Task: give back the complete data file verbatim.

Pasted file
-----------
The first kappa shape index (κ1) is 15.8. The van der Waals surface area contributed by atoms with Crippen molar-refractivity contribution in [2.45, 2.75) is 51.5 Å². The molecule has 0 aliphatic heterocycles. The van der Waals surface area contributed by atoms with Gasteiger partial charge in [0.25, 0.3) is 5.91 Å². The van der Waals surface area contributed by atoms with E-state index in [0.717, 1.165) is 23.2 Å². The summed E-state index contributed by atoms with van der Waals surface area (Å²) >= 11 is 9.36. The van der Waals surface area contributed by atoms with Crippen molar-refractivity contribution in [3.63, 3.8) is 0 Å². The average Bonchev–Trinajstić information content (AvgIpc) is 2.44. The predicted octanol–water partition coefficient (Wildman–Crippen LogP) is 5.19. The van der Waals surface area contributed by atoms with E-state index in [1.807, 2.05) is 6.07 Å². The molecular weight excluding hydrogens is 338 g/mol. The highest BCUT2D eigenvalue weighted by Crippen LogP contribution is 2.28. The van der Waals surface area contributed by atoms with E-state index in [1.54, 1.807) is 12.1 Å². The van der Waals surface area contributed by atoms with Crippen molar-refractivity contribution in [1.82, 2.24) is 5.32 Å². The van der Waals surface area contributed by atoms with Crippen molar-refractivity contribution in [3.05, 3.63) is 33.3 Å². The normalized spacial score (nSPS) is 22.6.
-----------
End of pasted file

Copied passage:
The first kappa shape index (κ1) is 15.8. The van der Waals surface area contributed by atoms with Crippen molar-refractivity contribution in [2.45, 2.75) is 51.5 Å². The molecule has 0 aliphatic heterocycles. The van der Waals surface area contributed by atoms with Gasteiger partial charge in [0.25, 0.3) is 5.91 Å². The van der Waals surface area contributed by atoms with E-state index in [0.717, 1.165) is 23.2 Å². The summed E-state index contributed by atoms with van der Waals surface area (Å²) >= 11 is 9.36. The van der Waals surface area contributed by atoms with Crippen molar-refractivity contribution in [3.63, 3.8) is 0 Å². The average Bonchev–Trinajstić information content (AvgIpc) is 2.44. The predicted octanol–water partition coefficient (Wildman–Crippen LogP) is 5.19. The van der Waals surface area contributed by atoms with E-state index in [1.807, 2.05) is 6.07 Å². The molecular weight excluding hydrogens is 338 g/mol. The highest BCUT2D eigenvalue weighted by Crippen LogP contribution is 2.28. The van der Waals surface area contributed by atoms with E-state index in [1.54, 1.807) is 12.1 Å². The van der Waals surface area contributed by atoms with Crippen molar-refractivity contribution in [1.82, 2.24) is 5.32 Å². The van der Waals surface area contributed by atoms with Crippen molar-refractivity contribution in [3.05, 3.63) is 33.3 Å². The normalized spacial score (nSPS) is 22.6.